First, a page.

Transforming an existing medical research facility in Herston, QLD to align with the surrounding complex.
Queensland Institute of Medical Research Phase 3, or QIMR ph. 3, is the refurbishment of the Bancroft Centre. It is located just outside Brisbane’s CBD next to the Royal Brisbane Women’s Hospital.
The Bancroft Centre, owned by QIMR is contracted to be built by Watpac. The project is designed by a joint architectural venture between Wilson and Wardle architects.
This project initiated as a design and documentation contract, in which G.James were required to advise and recommend the design of glazing works, survey the existing building and detail the information via formal drawings. Due to the positive contributions and coordination of this aspect of the project, G.James were awarded stage 2 – the supply and install of the glazing works.
The Bancroft Centre
The Bancroft Centre is a 14 storey concrete building with feature beams and columns criss crossing the building dividing up the individual windows and balconies spread across the elevations. At ground level, a large lobby window and sub station louvre is also part of the upgrade.
The medical research undertaken at the centre is highly sensitive. In the pursuit of the solutions being investigated, the building will be partially occupied by the client throughout the construction process. This will affect parts or entire floors at different stages. Close coordination of on site works, monitoring clients requirements and ensuring safety for all, dictates progress.
The basic concrete structure remains, with the southern concrete face being removed and extended out towards Herston Road. The extensions are supported by a grid work of steel with concrete platforms. The face lift is to extend down the western side to the existing balconies and on the eastern side to the recently erected QIMR central building.
The architectural intent is to create a look that reflects the existing Clive Berghofer Cancer Research Centre (CBCRC) located on the other side of the QIMR central building. To do this:
- The main façade on the curtain wall is being replicated as much as possible.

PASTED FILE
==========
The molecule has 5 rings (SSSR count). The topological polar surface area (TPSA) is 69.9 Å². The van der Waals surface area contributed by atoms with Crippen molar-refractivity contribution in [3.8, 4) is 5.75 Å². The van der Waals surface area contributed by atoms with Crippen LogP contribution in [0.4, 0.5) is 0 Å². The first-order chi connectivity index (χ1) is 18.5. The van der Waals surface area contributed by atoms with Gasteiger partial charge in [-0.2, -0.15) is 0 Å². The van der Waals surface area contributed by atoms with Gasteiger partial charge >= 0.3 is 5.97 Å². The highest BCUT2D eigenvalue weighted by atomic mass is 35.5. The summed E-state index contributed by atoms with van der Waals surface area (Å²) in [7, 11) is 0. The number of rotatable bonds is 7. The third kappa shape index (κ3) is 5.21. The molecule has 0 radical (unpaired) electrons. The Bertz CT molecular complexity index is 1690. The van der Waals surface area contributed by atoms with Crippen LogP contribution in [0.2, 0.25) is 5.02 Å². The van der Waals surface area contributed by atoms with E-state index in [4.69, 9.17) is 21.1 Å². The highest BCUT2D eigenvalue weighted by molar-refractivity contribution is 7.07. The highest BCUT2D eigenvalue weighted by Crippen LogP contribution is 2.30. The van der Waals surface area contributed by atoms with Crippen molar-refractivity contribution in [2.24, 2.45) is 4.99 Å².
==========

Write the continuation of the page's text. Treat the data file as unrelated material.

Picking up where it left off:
- The visible rendered sheer walls are being covered with Alpolic cladding to wrap around to the front of the balconies and underside of the soffits in a similar fashion to the CBCRC building.
- Glazing in the balconies and lobby were replaced to reflect the more natural colour scheme and full height layout of the CBCRC.
- Louvres are being modernised and/or introduced to cope with the needs of the buildings updated research capacity, the design of which is in keeping with the other QIMR buildings.
G.James has followed stringent processing and approval of the glazing samples and design to ensure these principles are followed adequately.
Design: Energy and Acoustic Efficiency
Renovations on old buildings require them to be upgraded to meet the latest energy efficient guidelines. To accomplish this, the Bancroft refurbishment required higher performing windows than the original. Another important design element to consider was that the Bancroft Centre is situated at what is now one of Brisbane’s busiest intersections.
The main curtain wall façade utilises the 651 series with highly efficient IGU’s made from Solarplus engineered glass with an acoustic laminate internally to assist with noise deadening. The visible features of the curtain wall replicate that of its neighbour providing a plaid pattern of greens and silver that provide the desired sister building effect.
The balconies use 450 framing with 475 door systems for the balconies’ hinged and sliding doors. A custom solution was introduced with laminated glass incorporating a thick 1.14mm acoustic laminate and energy tech inner lite working together for maximum efficiency and sound protection.
An environmental advantage to being involved in the design of the cladding, minimised the wastage by designing the cladding widths to suit what was commercially available. Approximately 85% of the panels could be made to their natural width.
Unusual Design Elements
The lobby or main entry spans a height of two stories. It has concrete features penetrating through the facade. This required some innovative design to incorporate these obstacles while maintaining the ability to replace the existing framing in a short turn around of a week. 650 framing was used in the lobby to achieve this.
The curtain wall is usually lifted into place by a mini crane positioned on the building. It is dedicated to the curtain wall install. On QIMR however, a tower crane had been fitted on site to accommodate phase 2 construction, and is also being used for phase 3. This meant that fixing the curtain wall had to be timed in between other site deliveries and other uses required of the crane.
This has been a unique project with G.James contributing very early in the design process to assist in setting our the buildings requirements for our own and adjacent works. The achievements so far have culminated with smooth progression though out the project with the mutual assistance and close coordination between Watpac and G.James.
G.James role at the Bancroft Centre is to be finalised approximately mid 2013, and the entire project to be competed by mid 2014. Tours of the QIMR facilities are available to the public. You can book a tour on the QIMR website.